James 1:6
(6) But let him ask in faith, nothing wavering.--Surely this verse alone would redeem the Apostle from the charge of slighting the claims of faith. It is here put in the very forefront of necessity; without it all prayer is useless. And mark the addition--

Nothing wavering.--Or, doubting nothing: reechoing the words of our Saviour to the wondering disciples, as they gazed at the withered fig-tree on the road to Bethany (Matthew 21:21). This "doubting" is the halting between belief and unbelief, with inclination towards the latter. But it may be asked by some one, whence and how is an unhesitating faith to be gained? And the reply to this will solve all similar questions: faith, in its first sense, is the direct gift of God; but it must be tended and used with love and zeal, or its precious faculties will soon be gone. In the hour of some besetting thought of unbelief "the shield of faith" will "quench all the fiery darts of the wicked" (Ephesians 6:16), but that shield must be lifted up, as it were, in an act of faith. "There is no God--at least, to care for me," may be the hopeless cry, responsive to a cruel wound of the enemy. Let the battle-hymn of the Christian make quick answer, "I believe in God;" and often, with that very effort, the assault will cease for awhile. Further, let us take comfort in the thought that intellectual is not moral doubt: the unorthodox are not as the adulterous. Nevertheless, intellectual doubt may spring from an evil habit of carping criticism and self-opinion, for the foundation of which, in so far as a man himself has been either the wilful or the careless cause, he must bear the curse of its results.

For he that wavereth (or, douhteth) is like a wave of the sea driven with the wind and tossed.--Doubteth is preferable to "wavereth"; there is no play on the Greek words, as in the English text--"wavereth" and "wave." Like storm-beaten sailors, the doubtful are "carried" up to heaven and down again to the deep; their soul melteth away because of the trouble (Psalm 107:26). And who can describe the terror, even of the faithful, in those hours of darkness when the face of the Lord is hidden; when, as with the disciples of old, the ship is in the midst of the sea, tossed with the bitter waves. Nevertheless, the raging wind will clear the heavens soon from clouds, and by the radiance of the peaceful moon we too may behold our Helper near--the Lord Jesus walking on the sea--and if He come into the ship the storm must cease.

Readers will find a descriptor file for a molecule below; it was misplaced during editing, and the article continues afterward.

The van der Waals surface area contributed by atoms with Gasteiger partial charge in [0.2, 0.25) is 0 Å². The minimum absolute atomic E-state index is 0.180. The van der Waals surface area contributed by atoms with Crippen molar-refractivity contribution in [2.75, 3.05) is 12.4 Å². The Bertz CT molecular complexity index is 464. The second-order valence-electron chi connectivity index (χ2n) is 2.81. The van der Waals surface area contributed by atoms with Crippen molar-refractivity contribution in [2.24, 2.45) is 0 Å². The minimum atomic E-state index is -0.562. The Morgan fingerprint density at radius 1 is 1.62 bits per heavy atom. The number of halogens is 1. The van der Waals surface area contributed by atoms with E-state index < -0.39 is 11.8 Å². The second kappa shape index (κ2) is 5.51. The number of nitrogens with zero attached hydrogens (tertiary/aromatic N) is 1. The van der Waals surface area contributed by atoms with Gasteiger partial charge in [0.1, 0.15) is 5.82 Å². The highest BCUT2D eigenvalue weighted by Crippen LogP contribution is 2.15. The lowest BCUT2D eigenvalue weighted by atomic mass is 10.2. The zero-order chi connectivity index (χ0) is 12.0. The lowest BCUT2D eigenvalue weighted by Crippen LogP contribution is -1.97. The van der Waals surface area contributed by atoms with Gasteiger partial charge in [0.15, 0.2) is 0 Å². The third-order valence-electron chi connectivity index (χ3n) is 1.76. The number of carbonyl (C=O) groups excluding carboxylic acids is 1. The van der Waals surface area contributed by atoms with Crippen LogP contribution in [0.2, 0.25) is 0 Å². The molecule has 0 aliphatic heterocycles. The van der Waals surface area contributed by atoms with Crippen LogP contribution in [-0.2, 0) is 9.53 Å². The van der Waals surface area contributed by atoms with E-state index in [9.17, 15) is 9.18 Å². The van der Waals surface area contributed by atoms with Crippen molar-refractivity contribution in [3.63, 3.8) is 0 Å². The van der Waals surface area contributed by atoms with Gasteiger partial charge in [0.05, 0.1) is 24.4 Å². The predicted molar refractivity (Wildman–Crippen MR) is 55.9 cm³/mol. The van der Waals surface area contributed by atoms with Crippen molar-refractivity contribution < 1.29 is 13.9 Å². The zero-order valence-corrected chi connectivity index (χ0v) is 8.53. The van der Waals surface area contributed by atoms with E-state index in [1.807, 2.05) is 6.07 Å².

Verse 6. - The A.V. "nothing wavering. For he that wavereth is like a wave of the sea," is unfortunate, as suggesting a play upon the words which has no existence in the original. Render, with R.V., nothing doubting: for he that doubteth is like the surge of the sea. Κλύδων, the surge; ἀνεμιζόμενος and ῤιπιζόμενος both occur here only.

1:1-11 Christianity teaches men to be joyful under troubles: such exercises are sent from God's love; and trials in the way of duty will brighten our graces now, and our crown at last. Let us take care, in times of trial, that patience, and not passion, is set to work in us: whatever is said or done, let patience have the saying and doing of it. When the work of patience is complete, it will furnish all that is necessary for our Christian race and warfare. We should not pray so much for the removal of affliction, as for wisdom to make a right use of it. And who does not want wisdom to guide him under trials, both in regulating his own spirit, and in managing his affairs? Here is something in answer to every discouraging turn of the mind, when we go to God under a sense of our own weakness and folly. If, after all, any should say, This may be the case with some, but I fear I shall not succeed, the promise is, To any that asketh, it shall be given. A mind that has single and prevailing regard to its spiritual and eternal interest, and that keeps steady in its purposes for God, will grow wise by afflictions, will continue fervent in devotion, and rise above trials and oppositions. When our faith and spirits rise and fall with second causes, there will be unsteadiness in our words and actions. This may not always expose men to contempt in the world, but such ways cannot please God. No condition of life is such as to hinder rejoicing in God. Those of low degree may rejoice, if they are exalted to be rich in faith and heirs of the kingdom of God; and the rich may rejoice in humbling providences, that lead to a humble and lowly disposition of mind. Worldly wealth is a withering thing. Then, let him that is rich rejoice in the grace of God, which makes and keeps him humble; and in the trials and exercises which teach him to seek happiness in and from God, not from perishing enjoyments.But let him ask in faith,.... Not only in the faith of the divine Being that God is; but in the faith of the promises he has made; and in the faith of his power and faithfulness to perform them; and in the faith of this, that whatever is asked, according to the will of God, and is for his glory, and his people's good, shall be given.

Nothing wavering; about the thing asked for, whether it is right or no to ask for it; for that should be settled before it is asked for; nor about the power of God to do it; nor about his will, in things he has declared he will do; nor about his faithfulness to his promises; nor at all questioning but what is proper, suitable, and convenient, will be given in God's own time and way.

For he that wavereth is like a wave of the sea driven with the wind and tossed; he is troubled, restless, unquiet, and impatient; and he is fickle, inconstant, unstable, and unsettled; and is easily carried away with every wind of doctrine, temptation, and lust.

James 1:5
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